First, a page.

This secrecy around cyber resembles the secrecy surrounding nuclear developments. All of this information was classified too, yet the principles of nuclear governance have managed to emerge even in the tight environment of the Cold War. Similar situation arose in regards to the use of drones. All the initial strikes of drones were classified, and only with time the debate started to evolve. At the moment it is quite vigorous.
As for cyber, it will certainly take time to talk freely about cyber capabilities and warfare. It will be different in different countries, but in the end the debate will open up as well as new technologies will come and cyber would have become a history.
Arbatov, A. (2018). Stability in a state of flux. Opinion presented at the 31st ISODARCO Winter Course – The Evolving Nuclear Order: New Technology and Nuclear Risk, 7-14 January 2018, Andalo.
Billo, Ch. and Chang, W. (2004). Cyber Warfare, an Analysis of the Means and Motivations of selected Nation States. Institute for Security Technology Studies, [online] Available at http://www.ists.dartmouth.edu/docs/cyberwarfare.pdf [Accessed on 27.12.2017].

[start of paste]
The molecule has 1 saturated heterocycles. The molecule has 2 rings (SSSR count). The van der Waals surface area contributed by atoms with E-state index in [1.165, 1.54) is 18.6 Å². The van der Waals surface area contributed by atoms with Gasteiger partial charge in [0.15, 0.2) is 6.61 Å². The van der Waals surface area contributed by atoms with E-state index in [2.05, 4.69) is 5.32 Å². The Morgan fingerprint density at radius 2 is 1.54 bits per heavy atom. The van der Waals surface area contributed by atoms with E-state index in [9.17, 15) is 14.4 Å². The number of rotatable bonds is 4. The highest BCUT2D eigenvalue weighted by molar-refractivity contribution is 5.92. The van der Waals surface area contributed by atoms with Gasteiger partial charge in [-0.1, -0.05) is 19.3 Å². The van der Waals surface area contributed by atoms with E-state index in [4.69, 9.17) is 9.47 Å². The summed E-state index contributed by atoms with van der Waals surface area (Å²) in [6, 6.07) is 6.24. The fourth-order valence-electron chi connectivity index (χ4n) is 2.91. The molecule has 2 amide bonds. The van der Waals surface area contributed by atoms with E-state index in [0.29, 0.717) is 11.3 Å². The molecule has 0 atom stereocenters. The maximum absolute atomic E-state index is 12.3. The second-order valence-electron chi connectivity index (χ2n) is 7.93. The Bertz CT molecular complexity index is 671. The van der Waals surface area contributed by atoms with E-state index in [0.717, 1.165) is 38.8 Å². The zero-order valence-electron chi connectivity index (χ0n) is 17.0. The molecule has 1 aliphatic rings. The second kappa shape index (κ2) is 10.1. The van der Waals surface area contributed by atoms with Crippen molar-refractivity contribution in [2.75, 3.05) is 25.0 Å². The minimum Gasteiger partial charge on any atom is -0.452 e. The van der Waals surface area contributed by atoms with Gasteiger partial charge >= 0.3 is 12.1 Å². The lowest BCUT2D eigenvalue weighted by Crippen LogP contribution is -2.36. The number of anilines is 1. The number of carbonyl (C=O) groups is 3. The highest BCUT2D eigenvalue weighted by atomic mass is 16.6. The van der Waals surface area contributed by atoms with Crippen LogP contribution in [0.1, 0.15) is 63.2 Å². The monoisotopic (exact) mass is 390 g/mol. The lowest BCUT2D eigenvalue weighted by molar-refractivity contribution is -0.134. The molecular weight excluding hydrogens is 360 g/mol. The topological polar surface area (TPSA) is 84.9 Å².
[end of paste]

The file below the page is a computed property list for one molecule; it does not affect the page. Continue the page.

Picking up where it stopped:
Goldman, E. and Arquilla, J., ed. (2014). Cyber Analogies. Monterey: Progressive Management.
Mazanek, B. (2015). Why International Order is not Inevitable. Strategic Studies Quarterly, 9 (2), pp. 78-98. [online] Available at: http://www.airuniversity.af.mil/Portals/10/SSQ/documents/Volume-09_Issue-2/mazanec.pdf [Accessed on 28.01.2018].
 U.S. Department of Defense (2012). Remarks by Secretary Panetta on Cybersecurity to the Business Executives for National Security, New York City, [online] Available at: http://archive.defense.gov/transcripts/transcript.aspx?transcriptid=5136 [Accessed on 22.01.2018].
 McAfee (2012). Cyber Defense Report. [online] Available at: https://www.mcafee.com/uk/about/news/2012/q1/20120130-02.aspx [Accessed on 22.01.2018].
 Hawser, A. (2017). NATO to Use Cyber Effects in Defensive Operations. Defense Procurement International, [online] Available at: https://www.defenceprocurementinternational.com/features/air/nato-and-cyber-weapons [Accessed on 22.01.2018].
 NATO (2017). NATO Defense Ministers agree to adopt command structure, boost Afghanistan troops levels. [online] Available at: https://www.nato.int/cps/ic/natohq/news_148722.htm?selectedLocale=en [Accessed on 22.01.2018].